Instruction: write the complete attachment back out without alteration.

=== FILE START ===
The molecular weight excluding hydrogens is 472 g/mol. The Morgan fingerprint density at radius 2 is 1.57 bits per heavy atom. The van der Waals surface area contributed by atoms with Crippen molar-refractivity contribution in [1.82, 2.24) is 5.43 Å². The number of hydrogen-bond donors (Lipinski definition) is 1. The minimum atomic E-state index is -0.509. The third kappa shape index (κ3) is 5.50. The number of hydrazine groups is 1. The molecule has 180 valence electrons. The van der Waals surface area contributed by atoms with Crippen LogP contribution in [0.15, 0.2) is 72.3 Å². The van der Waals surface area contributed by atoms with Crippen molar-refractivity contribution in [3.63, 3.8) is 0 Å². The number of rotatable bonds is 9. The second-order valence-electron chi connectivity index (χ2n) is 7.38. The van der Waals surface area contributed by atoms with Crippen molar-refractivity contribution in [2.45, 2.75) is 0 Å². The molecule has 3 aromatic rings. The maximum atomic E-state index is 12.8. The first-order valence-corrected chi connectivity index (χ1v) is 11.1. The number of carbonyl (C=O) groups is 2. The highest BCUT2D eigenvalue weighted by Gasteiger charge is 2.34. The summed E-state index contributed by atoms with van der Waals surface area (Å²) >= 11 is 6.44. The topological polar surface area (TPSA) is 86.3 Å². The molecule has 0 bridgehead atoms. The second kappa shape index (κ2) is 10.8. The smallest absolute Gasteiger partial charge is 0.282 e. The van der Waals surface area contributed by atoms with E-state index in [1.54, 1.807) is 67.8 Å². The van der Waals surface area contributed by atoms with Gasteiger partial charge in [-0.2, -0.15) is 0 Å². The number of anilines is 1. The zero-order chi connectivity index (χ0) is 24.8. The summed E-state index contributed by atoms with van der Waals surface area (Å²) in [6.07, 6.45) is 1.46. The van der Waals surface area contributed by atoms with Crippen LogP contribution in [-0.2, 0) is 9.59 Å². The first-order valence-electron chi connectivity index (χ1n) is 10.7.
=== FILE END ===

The molecular weight excluding hydrogens is 472 g/mol. The Morgan fingerprint density at radius 2 is 1.57 bits per heavy atom. The van der Waals surface area contributed by atoms with Crippen molar-refractivity contribution in [1.82, 2.24) is 5.43 Å². The number of hydrogen-bond donors (Lipinski definition) is 1. The minimum atomic E-state index is -0.509. The third kappa shape index (κ3) is 5.50. The number of hydrazine groups is 1. The molecule has 180 valence electrons. The van der Waals surface area contributed by atoms with Crippen LogP contribution in [0.15, 0.2) is 72.3 Å². The van der Waals surface area contributed by atoms with Crippen molar-refractivity contribution in [3.63, 3.8) is 0 Å². The number of rotatable bonds is 9. The second-order valence-electron chi connectivity index (χ2n) is 7.38. The van der Waals surface area contributed by atoms with Crippen molar-refractivity contribution in [2.45, 2.75) is 0 Å². The molecule has 3 aromatic rings. The maximum atomic E-state index is 12.8. The first-order valence-corrected chi connectivity index (χ1v) is 11.1. The number of carbonyl (C=O) groups is 2. The highest BCUT2D eigenvalue weighted by Gasteiger charge is 2.34. The summed E-state index contributed by atoms with van der Waals surface area (Å²) >= 11 is 6.44. The topological polar surface area (TPSA) is 86.3 Å². The molecule has 0 bridgehead atoms. The second kappa shape index (κ2) is 10.8. The smallest absolute Gasteiger partial charge is 0.282 e. The van der Waals surface area contributed by atoms with E-state index in [1.54, 1.807) is 67.8 Å². The van der Waals surface area contributed by atoms with Gasteiger partial charge in [-0.2, -0.15) is 0 Å². The number of anilines is 1. The zero-order chi connectivity index (χ0) is 24.8. The summed E-state index contributed by atoms with van der Waals surface area (Å²) in [6.07, 6.45) is 1.46. The van der Waals surface area contributed by atoms with Crippen LogP contribution in [-0.2, 0) is 9.59 Å². The first-order valence-electron chi connectivity index (χ1n) is 10.7.